Are writers who are classified as "Gothic writers" automatically part of the classic literary canon?
A particularly clear definition of the term “literary canon” is the one that describes it as referring
to those works in anthologies that have come to be considered standard or traditionally included in the classroom and published textbooks. In this sense, "the canon" denotes the entire body of literature traditionally thought to be suitable for admiration and study. [see link below]
In this sense, no particular work – Gothic or otherwise – is automatically part of the “literary canon.” According to the definition given above, only Gothic works that have struck a great many readers as particularly worthy of “admiration and study” are included in the literary canon. Mary Shelley’s novel Frankenstein would be one such work: it exists in numerous editions, it is very widely read and studied, it is discussed in practically any history of “Gothic” literature, and admiration of the work has endured for a very lengthy period. In all these ways, Frankenstein is included in the “literary canon” in a way that the Twilight novels (for instance) are not. It is possible that someday the Twilight novels will achieve the kind of stature and recognition and appreciation that Frankenstein has achieved. If they do, they will then be part of the canon. It is also conceivable that someday Frankenstein will lose its luster and no longer be widely read. If that ever happens, then Frankenstein will be a far less visible and important part of the canon than it is today.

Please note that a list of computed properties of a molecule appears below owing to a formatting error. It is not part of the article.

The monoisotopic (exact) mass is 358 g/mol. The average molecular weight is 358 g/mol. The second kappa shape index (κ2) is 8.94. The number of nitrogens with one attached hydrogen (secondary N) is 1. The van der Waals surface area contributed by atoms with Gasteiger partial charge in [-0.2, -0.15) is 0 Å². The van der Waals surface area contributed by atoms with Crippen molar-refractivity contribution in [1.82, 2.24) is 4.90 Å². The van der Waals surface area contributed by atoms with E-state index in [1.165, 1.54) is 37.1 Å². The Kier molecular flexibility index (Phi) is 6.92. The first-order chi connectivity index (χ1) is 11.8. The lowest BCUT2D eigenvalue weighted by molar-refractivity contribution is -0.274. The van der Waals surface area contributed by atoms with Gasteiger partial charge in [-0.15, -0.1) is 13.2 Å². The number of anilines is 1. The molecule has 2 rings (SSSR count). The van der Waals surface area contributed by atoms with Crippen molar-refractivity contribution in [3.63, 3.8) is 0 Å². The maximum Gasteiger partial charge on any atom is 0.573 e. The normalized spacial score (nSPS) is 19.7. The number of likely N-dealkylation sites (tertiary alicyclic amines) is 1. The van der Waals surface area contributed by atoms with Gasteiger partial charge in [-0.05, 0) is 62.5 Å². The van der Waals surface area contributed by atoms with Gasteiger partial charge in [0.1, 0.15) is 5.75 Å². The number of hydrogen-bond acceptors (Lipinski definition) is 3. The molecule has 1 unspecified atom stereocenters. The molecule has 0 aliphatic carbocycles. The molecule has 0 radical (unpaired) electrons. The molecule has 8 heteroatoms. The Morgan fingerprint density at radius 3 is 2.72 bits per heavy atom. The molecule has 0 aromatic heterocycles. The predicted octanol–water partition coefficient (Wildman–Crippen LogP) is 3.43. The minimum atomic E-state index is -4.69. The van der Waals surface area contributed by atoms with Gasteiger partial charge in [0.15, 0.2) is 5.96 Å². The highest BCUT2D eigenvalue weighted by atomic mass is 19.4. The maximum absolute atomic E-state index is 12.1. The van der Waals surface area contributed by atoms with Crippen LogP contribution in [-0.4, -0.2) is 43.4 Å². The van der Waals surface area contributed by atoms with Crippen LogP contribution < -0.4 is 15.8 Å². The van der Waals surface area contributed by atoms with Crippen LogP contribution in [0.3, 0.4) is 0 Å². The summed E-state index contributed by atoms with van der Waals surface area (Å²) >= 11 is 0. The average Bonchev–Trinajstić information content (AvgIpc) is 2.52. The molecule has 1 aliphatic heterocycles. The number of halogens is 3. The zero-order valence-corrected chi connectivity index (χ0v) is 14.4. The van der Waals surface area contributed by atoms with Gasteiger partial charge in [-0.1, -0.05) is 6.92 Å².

In the broadest possible sense, every single work of literature that has ever been written might be considered part of a “literary canon,” but almost no one uses the term “literary canon” in that sense.
However, disputes about which works should and should not be part of the canon occur all the time, especially in the case of contemporary literature. Disputes are far less likely to occur about works that have been “canonized” in the past. For example, John Dryden’s poems are always likely to be considered part of the English literary canon because they were so highly regarded in their own time and in subsequent periods. Even if it should happen that someday almost nobody reads Dryden’s poetry, his works will probably never be considered non-canonical.